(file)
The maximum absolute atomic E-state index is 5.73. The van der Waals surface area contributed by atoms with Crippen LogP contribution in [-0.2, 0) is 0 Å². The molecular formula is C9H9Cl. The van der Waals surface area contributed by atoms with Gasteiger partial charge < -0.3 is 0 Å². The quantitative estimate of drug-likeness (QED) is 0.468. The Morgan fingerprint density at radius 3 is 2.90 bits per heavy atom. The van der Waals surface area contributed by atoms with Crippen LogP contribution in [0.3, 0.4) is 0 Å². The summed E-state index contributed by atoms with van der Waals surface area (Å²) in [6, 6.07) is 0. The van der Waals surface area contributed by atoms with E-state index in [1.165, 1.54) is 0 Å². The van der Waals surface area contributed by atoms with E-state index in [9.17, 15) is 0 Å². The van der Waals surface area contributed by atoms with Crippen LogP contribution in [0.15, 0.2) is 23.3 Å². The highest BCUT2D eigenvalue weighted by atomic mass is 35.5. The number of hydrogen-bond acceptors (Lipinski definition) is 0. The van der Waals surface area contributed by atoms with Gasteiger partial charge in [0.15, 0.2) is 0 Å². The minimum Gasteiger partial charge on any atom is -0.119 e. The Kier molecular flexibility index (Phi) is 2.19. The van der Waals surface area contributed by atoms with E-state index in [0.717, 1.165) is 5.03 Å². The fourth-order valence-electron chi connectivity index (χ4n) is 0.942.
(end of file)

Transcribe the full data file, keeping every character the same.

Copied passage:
The maximum absolute atomic E-state index is 5.73. The van der Waals surface area contributed by atoms with Crippen LogP contribution in [-0.2, 0) is 0 Å². The molecular formula is C9H9Cl. The van der Waals surface area contributed by atoms with Gasteiger partial charge < -0.3 is 0 Å². The quantitative estimate of drug-likeness (QED) is 0.468. The Morgan fingerprint density at radius 3 is 2.90 bits per heavy atom. The van der Waals surface area contributed by atoms with Crippen LogP contribution in [0.3, 0.4) is 0 Å². The summed E-state index contributed by atoms with van der Waals surface area (Å²) in [6, 6.07) is 0. The van der Waals surface area contributed by atoms with E-state index in [1.165, 1.54) is 0 Å². The van der Waals surface area contributed by atoms with E-state index in [9.17, 15) is 0 Å². The van der Waals surface area contributed by atoms with Crippen LogP contribution in [0.15, 0.2) is 23.3 Å². The highest BCUT2D eigenvalue weighted by atomic mass is 35.5. The number of hydrogen-bond acceptors (Lipinski definition) is 0. The van der Waals surface area contributed by atoms with Gasteiger partial charge in [0.15, 0.2) is 0 Å². The minimum Gasteiger partial charge on any atom is -0.119 e. The Kier molecular flexibility index (Phi) is 2.19. The van der Waals surface area contributed by atoms with E-state index in [0.717, 1.165) is 5.03 Å². The fourth-order valence-electron chi connectivity index (χ4n) is 0.942.